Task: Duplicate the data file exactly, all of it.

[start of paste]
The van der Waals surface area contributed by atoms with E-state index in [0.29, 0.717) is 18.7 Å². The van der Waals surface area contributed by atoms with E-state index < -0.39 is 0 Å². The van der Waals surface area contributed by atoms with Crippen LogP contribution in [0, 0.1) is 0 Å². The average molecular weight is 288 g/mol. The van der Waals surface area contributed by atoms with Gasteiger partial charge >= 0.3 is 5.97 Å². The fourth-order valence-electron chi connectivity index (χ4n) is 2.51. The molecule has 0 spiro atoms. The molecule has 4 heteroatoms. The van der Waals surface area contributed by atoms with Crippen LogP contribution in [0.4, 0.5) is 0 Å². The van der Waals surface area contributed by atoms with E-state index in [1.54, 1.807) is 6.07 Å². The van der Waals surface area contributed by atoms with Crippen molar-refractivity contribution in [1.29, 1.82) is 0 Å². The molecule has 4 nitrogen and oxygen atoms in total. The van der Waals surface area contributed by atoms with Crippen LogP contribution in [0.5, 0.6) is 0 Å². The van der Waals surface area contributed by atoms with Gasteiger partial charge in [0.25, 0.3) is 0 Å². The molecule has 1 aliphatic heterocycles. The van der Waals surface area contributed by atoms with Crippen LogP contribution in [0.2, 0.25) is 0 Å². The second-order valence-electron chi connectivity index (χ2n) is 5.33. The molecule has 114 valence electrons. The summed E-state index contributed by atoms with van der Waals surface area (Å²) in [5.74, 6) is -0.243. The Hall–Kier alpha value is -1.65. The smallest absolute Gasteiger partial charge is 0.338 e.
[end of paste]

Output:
The van der Waals surface area contributed by atoms with E-state index in [0.29, 0.717) is 18.7 Å². The van der Waals surface area contributed by atoms with E-state index < -0.39 is 0 Å². The van der Waals surface area contributed by atoms with Crippen LogP contribution in [0, 0.1) is 0 Å². The average molecular weight is 288 g/mol. The van der Waals surface area contributed by atoms with Gasteiger partial charge >= 0.3 is 5.97 Å². The fourth-order valence-electron chi connectivity index (χ4n) is 2.51. The molecule has 0 spiro atoms. The molecule has 4 heteroatoms. The van der Waals surface area contributed by atoms with Crippen LogP contribution in [0.4, 0.5) is 0 Å². The van der Waals surface area contributed by atoms with E-state index in [1.54, 1.807) is 6.07 Å². The van der Waals surface area contributed by atoms with Crippen molar-refractivity contribution in [1.29, 1.82) is 0 Å². The molecule has 4 nitrogen and oxygen atoms in total. The van der Waals surface area contributed by atoms with Crippen LogP contribution in [0.5, 0.6) is 0 Å². The van der Waals surface area contributed by atoms with Gasteiger partial charge in [0.25, 0.3) is 0 Å². The molecule has 1 aliphatic heterocycles. The van der Waals surface area contributed by atoms with Crippen LogP contribution in [0.2, 0.25) is 0 Å². The second-order valence-electron chi connectivity index (χ2n) is 5.33. The molecule has 114 valence electrons. The summed E-state index contributed by atoms with van der Waals surface area (Å²) in [5.74, 6) is -0.243. The Hall–Kier alpha value is -1.65. The smallest absolute Gasteiger partial charge is 0.338 e.